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A Very Short Story
In our village there was a wood, and in the wood there was a pond, and in the pond there was a woman. Nobody knew how she had ended up there, but everybody had a story. Some said she killed herself; some said it was her daughter killing her; some said she had always been there, in the pond, since before the town was built. That the woman was there we had not doubt, not at twelve, when we dared each other to swim in the pond on a night of new moon, with the sky at its darkest.
So I found myself on the edge of the water, naked and alone, in June. My friends were waiting for me elsewhere in the wood, not too distant (it was a small wood), but not close enough that I could hear them. Everybody could dive in and swim with people watching over them. We had to do it alone to show our mettle, and then go meet the others dripping wet, so that they would know we were not lying. This was the way things had been done for centuries, apparently, a tradition passed down from elder sibling to junior, to classmate, to crush. The children are still at it. I seen them, on summer nights.
The water was pure black, darker than the sky, without even starlight to grace it. I had this feeling, that I was going to dive into a black hole, a portal to another world. I was certain I was going to die, or, at any rate, go somewhere I couldn’t come back from. I wanted to renounce. But Susie was waiting with the others.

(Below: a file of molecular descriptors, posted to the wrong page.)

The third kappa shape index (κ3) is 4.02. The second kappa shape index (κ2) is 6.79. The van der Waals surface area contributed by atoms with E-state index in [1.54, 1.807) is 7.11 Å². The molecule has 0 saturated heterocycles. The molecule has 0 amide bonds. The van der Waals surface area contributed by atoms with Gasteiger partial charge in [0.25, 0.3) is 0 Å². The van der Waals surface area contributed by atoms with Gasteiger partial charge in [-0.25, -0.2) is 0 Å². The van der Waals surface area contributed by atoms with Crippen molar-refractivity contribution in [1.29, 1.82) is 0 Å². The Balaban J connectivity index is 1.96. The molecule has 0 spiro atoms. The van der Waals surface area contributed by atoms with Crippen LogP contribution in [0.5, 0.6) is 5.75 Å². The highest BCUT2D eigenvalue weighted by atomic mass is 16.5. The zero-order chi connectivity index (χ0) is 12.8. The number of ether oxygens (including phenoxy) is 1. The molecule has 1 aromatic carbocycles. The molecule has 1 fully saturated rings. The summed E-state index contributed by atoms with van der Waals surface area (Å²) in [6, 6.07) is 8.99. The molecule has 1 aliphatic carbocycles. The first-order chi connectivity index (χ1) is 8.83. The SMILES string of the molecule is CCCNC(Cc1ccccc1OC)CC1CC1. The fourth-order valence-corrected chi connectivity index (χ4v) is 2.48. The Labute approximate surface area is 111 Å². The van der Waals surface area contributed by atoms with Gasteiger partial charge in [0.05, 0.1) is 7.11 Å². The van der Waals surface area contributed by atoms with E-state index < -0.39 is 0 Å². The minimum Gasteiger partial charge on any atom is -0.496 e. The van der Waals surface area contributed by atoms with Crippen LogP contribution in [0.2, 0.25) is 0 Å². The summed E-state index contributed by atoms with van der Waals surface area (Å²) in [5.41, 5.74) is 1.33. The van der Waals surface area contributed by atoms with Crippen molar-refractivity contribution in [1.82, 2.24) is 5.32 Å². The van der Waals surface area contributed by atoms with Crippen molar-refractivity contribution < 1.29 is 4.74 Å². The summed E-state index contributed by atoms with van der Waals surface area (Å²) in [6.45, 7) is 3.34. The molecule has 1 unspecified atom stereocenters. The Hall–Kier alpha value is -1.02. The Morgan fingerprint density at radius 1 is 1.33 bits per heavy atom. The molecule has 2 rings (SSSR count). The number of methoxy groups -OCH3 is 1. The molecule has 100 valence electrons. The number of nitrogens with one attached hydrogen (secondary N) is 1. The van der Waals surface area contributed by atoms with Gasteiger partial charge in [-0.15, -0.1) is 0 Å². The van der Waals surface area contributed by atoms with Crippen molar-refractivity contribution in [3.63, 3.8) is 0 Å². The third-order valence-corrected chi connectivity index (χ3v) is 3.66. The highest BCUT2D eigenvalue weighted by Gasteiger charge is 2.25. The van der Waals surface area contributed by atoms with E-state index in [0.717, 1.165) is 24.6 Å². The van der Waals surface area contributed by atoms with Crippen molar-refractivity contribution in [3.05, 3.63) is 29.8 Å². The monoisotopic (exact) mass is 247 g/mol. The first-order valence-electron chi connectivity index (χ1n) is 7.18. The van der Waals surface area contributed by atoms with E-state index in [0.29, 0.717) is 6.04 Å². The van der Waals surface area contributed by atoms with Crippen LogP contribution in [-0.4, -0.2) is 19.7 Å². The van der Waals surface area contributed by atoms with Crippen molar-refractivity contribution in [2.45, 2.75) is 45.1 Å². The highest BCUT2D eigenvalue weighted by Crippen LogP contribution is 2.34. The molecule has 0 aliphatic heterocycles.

I put my toe in the slimy water, then my foot. I wouldn’t be able to wade in slowly. I had to jump. So that’s what I did, I jumped.
And when I went underwater, in the perfect silence, I opened my eyes, and saw her. She looked just like my mother, who had left us after I was born, Dad said, without ever looking back. She had fish teeth and black eye, but her lips were just like mine. I came up for air, went down again. She was not there anymore, and I wondered, now, how could I have seen her, in the complete darkness of a pond under a new moon.
Sixty-one years have gone by since that night. I don’t know what’s been of Susie (it is a wonder I remember her name), and many of the others. They moved out of our village, had families, careers. I never left. I went back to the pond on most nights of the year, and I swam, when it was not too cold and there weren’t kids around. I wonder what I will do when I see her again.